100 needles found in 3 hours near Cambridge's Central Public School
Needles found near, but not on, school property
A newly formed volunteer group in Cambridge is focusing their efforts on needle clean up in hopes to make the city safer for families.
A Clean Cambridge was created after a Cambridge toddler was pricked by a used needle in late September and parents felt more needed to be done to keep children safe.
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"It was all over the mom group and it just took off from there," said Mary Jane Sherman, one of the administrators of A Clean Cambridge.
"Everyone was up and arms about over this and said enough is enough. The city is not recognizing this problem and we need to do something about it."
Sherman said since the launch of A Clean Cambridge two weeks ago, they have had over 2,400 people join the group's Facebook page, many sharing their stories and concerns over Cambridge's needle and addiction problem.
Community clean up
A dozen volunteers came out for the group's first community clean up this past weekend.
"It was a very positive experience," said Sherman. "It's a group of people who come together and want to make the community a better place."
She said they group started out at Central Public School in Galt, made their way to Central Park and cleaned up a trail that led to Soper Park.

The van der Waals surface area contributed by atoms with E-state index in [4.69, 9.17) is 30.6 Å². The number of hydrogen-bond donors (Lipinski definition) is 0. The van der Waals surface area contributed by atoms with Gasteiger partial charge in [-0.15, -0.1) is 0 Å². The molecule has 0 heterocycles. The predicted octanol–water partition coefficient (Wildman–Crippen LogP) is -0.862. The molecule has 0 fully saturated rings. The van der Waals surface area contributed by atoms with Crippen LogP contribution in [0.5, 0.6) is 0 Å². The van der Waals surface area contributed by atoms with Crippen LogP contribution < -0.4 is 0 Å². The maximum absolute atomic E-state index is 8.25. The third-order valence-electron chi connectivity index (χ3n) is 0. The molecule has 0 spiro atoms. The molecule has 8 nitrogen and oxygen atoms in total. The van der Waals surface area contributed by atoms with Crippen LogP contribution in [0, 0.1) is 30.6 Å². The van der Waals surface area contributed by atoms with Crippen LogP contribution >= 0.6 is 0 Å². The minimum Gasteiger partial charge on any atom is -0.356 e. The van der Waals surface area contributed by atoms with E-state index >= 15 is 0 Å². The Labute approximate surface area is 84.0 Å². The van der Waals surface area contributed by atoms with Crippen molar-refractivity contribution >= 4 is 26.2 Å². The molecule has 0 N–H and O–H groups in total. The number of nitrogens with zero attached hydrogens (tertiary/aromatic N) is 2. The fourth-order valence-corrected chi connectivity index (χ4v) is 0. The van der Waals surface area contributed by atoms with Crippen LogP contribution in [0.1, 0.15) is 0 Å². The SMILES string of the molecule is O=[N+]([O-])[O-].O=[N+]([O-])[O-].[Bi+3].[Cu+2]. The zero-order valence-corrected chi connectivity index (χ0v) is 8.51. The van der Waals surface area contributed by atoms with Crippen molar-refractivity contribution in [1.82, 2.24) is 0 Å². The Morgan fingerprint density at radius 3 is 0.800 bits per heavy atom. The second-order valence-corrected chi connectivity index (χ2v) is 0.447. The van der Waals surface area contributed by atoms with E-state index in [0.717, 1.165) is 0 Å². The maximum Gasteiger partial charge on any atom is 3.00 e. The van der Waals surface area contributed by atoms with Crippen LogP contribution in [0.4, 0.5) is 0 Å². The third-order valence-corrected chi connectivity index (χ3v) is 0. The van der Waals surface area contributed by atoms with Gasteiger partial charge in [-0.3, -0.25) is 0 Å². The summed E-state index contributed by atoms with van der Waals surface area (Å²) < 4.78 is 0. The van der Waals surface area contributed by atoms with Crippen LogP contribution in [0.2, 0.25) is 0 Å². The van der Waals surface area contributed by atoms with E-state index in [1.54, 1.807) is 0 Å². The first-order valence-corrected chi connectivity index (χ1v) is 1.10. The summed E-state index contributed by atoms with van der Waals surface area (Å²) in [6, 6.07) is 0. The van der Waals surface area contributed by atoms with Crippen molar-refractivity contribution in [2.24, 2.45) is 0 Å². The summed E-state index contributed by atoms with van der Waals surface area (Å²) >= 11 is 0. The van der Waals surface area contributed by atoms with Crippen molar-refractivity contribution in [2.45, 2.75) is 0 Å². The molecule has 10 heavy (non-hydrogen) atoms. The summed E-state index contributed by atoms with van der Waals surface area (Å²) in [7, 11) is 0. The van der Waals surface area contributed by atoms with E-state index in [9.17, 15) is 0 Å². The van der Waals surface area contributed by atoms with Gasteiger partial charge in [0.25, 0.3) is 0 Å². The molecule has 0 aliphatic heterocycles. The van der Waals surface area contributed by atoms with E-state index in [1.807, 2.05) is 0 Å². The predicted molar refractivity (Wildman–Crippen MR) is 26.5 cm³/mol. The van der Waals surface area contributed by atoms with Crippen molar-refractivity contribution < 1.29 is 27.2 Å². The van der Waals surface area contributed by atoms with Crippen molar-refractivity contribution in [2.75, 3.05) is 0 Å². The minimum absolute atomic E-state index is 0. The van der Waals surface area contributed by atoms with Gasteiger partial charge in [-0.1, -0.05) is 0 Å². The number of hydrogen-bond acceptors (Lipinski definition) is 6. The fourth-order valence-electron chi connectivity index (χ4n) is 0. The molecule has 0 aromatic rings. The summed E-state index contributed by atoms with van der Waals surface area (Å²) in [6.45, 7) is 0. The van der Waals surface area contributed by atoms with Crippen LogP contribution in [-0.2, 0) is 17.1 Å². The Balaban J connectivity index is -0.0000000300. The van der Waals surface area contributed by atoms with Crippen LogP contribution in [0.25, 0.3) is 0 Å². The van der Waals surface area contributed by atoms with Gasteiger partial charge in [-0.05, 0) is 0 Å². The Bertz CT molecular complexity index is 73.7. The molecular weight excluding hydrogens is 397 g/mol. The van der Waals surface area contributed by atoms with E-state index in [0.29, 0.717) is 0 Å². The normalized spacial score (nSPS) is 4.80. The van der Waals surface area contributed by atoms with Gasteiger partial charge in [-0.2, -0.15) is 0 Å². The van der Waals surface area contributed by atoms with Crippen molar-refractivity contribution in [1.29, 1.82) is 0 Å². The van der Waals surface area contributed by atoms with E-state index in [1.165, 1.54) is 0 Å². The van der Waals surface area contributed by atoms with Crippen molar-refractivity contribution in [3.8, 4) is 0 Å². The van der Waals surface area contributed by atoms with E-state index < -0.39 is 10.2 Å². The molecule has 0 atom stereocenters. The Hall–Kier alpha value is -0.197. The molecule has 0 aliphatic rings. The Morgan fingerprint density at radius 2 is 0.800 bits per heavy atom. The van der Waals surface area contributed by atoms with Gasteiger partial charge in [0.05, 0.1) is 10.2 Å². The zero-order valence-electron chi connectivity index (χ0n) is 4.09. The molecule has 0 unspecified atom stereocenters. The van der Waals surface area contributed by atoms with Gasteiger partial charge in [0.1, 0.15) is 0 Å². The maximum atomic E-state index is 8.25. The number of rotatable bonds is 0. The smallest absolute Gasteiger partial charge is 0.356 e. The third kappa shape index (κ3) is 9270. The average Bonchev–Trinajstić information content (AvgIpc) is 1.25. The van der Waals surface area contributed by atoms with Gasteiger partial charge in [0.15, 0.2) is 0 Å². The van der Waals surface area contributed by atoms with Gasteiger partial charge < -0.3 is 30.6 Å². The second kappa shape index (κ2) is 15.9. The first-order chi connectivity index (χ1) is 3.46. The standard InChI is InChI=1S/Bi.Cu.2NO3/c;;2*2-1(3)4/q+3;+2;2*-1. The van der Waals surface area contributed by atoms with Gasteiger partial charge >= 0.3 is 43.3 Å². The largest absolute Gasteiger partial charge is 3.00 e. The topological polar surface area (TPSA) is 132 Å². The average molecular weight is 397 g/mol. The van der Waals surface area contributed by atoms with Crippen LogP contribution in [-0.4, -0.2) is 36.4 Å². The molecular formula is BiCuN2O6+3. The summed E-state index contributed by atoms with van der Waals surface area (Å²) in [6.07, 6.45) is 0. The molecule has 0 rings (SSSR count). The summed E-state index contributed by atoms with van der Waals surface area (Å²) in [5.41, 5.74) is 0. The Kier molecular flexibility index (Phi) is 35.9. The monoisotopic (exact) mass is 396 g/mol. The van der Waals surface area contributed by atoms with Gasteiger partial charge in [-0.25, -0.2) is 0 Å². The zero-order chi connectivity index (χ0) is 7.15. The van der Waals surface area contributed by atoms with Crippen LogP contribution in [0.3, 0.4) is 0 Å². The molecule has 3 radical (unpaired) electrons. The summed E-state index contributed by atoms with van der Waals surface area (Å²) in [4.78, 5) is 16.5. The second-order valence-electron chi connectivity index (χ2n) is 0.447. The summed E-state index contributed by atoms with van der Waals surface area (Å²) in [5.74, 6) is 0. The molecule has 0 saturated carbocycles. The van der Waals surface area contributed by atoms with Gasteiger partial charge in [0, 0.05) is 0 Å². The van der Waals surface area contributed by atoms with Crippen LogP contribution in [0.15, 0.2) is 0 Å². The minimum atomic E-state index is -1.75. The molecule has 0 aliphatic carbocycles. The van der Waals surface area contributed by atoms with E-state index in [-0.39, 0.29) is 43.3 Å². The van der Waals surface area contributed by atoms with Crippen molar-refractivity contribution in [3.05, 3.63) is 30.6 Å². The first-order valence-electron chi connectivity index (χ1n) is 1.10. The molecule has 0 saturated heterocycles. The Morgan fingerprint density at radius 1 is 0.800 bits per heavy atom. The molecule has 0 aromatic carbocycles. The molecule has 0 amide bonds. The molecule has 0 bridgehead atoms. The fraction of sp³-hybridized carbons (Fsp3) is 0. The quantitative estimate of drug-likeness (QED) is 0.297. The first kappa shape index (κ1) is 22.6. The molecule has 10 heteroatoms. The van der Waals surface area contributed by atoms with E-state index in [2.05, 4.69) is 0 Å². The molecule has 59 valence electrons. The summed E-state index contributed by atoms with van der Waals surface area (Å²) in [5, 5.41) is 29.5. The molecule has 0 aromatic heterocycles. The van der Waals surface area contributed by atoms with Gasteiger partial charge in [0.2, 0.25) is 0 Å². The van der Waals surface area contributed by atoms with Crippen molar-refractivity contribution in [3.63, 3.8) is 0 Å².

Sherman said they collected 100 needles in the three hours the group was out on Oct. 21. No needles were found on school property.
Most of the needles were found behind the Region of Waterloo Public Health building, where the region runs a harm reduction program that provides individuals with free needles.
The group is planning on doing another community clean up Oct. 29 at 1 p.m. at St. Anne Catholic Elementary School in Cambridge.
Outreach task force
The region's Community Outreach Task Force met on Oct. 20, where Gary Dyke, city manager for the City of Cambridge presented initial steps Cambridge is specifically taking in response to public safety concerns.
Many of these steps revolved around working with community partners such as Region of Waterloo Public Health to help with debris clean up, working with police and first responders and continue to work with The Bridges shelter.
"We will continue to try and address the root cause and help those directly struggling with addiction," said Dyke in a release.
Other steps mentioned adding security cameras in the downtown areas and trails, offering sharp disposal containers to local businesses, responding to calls on public and private properties about needle debris and patrolling parks for needle debris.